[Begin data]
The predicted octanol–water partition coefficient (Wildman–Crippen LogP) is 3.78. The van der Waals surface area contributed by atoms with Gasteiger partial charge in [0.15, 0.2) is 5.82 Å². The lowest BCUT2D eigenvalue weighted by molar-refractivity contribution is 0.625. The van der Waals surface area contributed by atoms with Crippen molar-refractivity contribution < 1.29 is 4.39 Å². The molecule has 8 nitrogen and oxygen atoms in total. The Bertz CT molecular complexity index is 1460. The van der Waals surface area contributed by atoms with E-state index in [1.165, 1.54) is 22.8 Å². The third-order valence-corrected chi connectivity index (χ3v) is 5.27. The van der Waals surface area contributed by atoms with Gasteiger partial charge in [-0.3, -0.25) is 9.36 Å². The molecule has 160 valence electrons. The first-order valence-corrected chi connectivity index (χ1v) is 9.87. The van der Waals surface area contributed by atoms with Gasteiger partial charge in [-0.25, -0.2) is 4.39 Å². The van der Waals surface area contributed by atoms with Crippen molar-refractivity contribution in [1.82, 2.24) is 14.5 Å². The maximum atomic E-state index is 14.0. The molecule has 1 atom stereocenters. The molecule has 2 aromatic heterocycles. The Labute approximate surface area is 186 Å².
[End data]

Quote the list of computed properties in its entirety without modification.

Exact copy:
The predicted octanol–water partition coefficient (Wildman–Crippen LogP) is 3.78. The van der Waals surface area contributed by atoms with Gasteiger partial charge in [0.15, 0.2) is 5.82 Å². The lowest BCUT2D eigenvalue weighted by molar-refractivity contribution is 0.625. The van der Waals surface area contributed by atoms with Crippen molar-refractivity contribution < 1.29 is 4.39 Å². The molecule has 8 nitrogen and oxygen atoms in total. The Bertz CT molecular complexity index is 1460. The van der Waals surface area contributed by atoms with E-state index in [1.165, 1.54) is 22.8 Å². The third-order valence-corrected chi connectivity index (χ3v) is 5.27. The van der Waals surface area contributed by atoms with Gasteiger partial charge in [-0.3, -0.25) is 9.36 Å². The molecule has 160 valence electrons. The first-order valence-corrected chi connectivity index (χ1v) is 9.87. The van der Waals surface area contributed by atoms with Gasteiger partial charge in [-0.25, -0.2) is 4.39 Å². The van der Waals surface area contributed by atoms with Crippen molar-refractivity contribution in [1.82, 2.24) is 14.5 Å². The maximum atomic E-state index is 14.0. The molecule has 1 atom stereocenters. The molecule has 2 aromatic heterocycles. The Labute approximate surface area is 186 Å².